The Good Old Days, when San Francisco was only going to the dogs


Nice doggie, don’t bite Yorkie, I mean it now!

Before 2007, San Francisco was blissfully going to the dogs. Gavin Newsom,  arguably the worst mayor in the city’s history, was still trying to heal all the world’s injustices, from discrimination against same-sex couples to climate change, while cheerfully neglecting the problems immediately beneath his nose: a Muni without clocks, a pox of potholes, a horde of aggressive panhandlers, and the needle-strewn waste that Golden Gate Park was becoming.

Then the coyotes came.

Wildlife experts believe they wandered up the coast from the Peninsula or trotted across the Golden Gate Bridge and into the Presidio. From there, they wandered into Golden Gate Park and into Glen Canyon, attracted by a variety of food sources, including rats, reptiles, garbage, insects, fallen fruit and the occasional housepet.

When a pair of coyotes attacked two dogs being walked in Golden Gate Park, wildlife regulators arrived at the common-sense conclusion that the male and female posed an imminent threat. So officials with the U.S. Department of Agriculture shot and killed the coyotes near Speedway Meadow. Since this is San Francisco, all hell broke loose. From reading letters to the editor of the Chronicle, you’d think that St. Francis himself had been shot. In fact, his name was mentioned frequently.

This being California, hitting the feral pests with a tranquilizer dart, and taking them for a one-way ride out of town isn’t an option, either, State law prohibits the relocation of healthy wildlife, even from cities. Experts say relocations often botched, injure the animal, can leave behind orphans and expose the evicted creature to unknown predators, disease and unfamiliar surroundings.

So, given the fact that coyotes have been sighted more often recently in places frequented by humans and their dogs, what is the official response from the City of San Francisco? You guessed it: Ban humans and their dogs.

On Tuesday, the San Francisco Recreation and Park Department announced that it will close trails near JFK Drive. The trails nearest to the north and middle lakes and the bison enclosure will be off-limits to all dogs, possibly until August. Joggers will also be cautioned against visiting the area.

Further anti-people, pro-coyote pap can be found in a recent press release from San Francisco Animal Control dated May 2,

Animal Care & Control Concerned About Coyote Interactions

San Francisco – San Franciscans do not seem to be getting the message about how to coexist peacefully with local wildlife. San Francisco Animal Care & Control has been notified about individuals who still allow their dogs illegally off -leash in active coyote areas despite education, posters, flyers, signs and barriers all warning dog owners to abide by the law and keep their dogs on-leash or, better yet, avoid the marked areas entirely. These irresponsible individuals are putting themselves, their dogs, and the coyotes and their pups at great risk (Italics mine. Notice how quick the city is to blame humans for wanting to take themselves, their children, and their pets to the park for a little recreation.)   Accordingly, after seeking expert advice and in collaboration with the San Francisco Recreation and Park Department, San Francisco Animal Care & Control suggested closure of locations in Golden Gate Park where coyotes appear to be anxiously protecting dens.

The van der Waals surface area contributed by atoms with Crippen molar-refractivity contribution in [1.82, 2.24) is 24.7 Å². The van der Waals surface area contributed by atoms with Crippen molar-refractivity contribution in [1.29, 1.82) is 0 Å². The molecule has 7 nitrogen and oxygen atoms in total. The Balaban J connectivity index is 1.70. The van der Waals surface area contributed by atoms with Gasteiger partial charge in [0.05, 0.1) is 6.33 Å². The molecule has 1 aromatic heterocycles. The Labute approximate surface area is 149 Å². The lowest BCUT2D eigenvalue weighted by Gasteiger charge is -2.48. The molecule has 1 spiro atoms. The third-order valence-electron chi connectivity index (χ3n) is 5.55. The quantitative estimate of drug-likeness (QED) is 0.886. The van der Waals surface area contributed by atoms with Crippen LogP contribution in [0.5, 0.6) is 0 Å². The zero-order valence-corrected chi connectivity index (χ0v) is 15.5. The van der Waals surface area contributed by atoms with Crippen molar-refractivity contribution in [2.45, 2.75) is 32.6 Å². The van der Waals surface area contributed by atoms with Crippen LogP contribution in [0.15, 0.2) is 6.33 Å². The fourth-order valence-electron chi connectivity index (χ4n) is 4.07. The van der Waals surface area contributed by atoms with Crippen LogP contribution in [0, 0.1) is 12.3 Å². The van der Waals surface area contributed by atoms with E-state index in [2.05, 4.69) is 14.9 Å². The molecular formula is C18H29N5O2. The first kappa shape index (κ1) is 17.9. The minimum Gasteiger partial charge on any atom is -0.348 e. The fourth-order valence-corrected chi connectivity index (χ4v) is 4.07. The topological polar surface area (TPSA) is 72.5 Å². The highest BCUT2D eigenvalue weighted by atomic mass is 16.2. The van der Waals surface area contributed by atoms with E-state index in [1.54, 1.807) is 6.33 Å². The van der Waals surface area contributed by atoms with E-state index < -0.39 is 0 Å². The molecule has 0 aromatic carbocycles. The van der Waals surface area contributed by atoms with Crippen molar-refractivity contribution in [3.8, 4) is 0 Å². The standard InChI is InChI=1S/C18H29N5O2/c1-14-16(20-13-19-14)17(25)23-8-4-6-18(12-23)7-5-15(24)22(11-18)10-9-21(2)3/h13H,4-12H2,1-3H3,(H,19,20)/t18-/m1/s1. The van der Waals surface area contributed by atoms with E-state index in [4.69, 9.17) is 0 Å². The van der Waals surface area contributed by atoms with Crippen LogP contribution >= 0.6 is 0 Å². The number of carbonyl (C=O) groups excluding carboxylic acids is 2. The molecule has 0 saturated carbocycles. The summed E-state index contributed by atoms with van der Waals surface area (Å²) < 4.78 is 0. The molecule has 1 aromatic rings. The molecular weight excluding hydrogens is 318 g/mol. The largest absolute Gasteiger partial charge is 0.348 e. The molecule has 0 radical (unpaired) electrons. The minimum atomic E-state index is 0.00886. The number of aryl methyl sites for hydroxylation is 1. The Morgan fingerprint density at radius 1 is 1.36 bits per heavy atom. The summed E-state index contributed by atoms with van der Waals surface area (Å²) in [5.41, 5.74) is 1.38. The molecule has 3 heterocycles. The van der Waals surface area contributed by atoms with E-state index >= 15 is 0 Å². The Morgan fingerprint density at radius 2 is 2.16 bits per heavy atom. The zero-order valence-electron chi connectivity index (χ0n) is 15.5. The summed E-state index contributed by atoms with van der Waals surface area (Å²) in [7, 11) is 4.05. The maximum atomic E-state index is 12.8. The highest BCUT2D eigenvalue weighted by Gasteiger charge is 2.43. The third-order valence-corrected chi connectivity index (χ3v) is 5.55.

The press release continues:  Birthing and pup rearing has the local coyotes feeling hormonally more protective which may result in more assertive behavior (as in this   video). Our goals are to give coyote families temporary relief from stress (dogs) while ensuring public safety. Preventing confrontations such as this is the best policy.

Experts claim that aggressive coyote behavior is most prevalent during pupping season, which typically runs from April through August, which are some of the best times to visit the park. Maybe you can have the park back for the nice weather in September and October, as well as the crappy weather between November and the next pupping season.

Of course, creatures that are thriving tend to multiply. On the second floor of San Francisco’s animal control offices, a map of the city is dotted with pushpins, each one marking a coyote sighting. For quite a while, the dots were clustered in Golden Gate Park, the Presidio and Glen Canyon. But recently, the points are spreading eastward into Bernal Heights, the Haight and Russian Hill.

When will the citizens of San Francisco finally decide that enough is enough? I doubt if that will happen anytime soon. Recently, a woman walked her puppy near Christopher Playground in Diamond Heights, where packs of coyotes have been seen. She said she has never a coyote there herself, and isn’t as worried about her dog being attacked by one as she is about careless San Franciscans endangering the intruding coyotes.

That sounds like a typical sentiment to me. Sheep have always been some of coyotes’ favorite victims.


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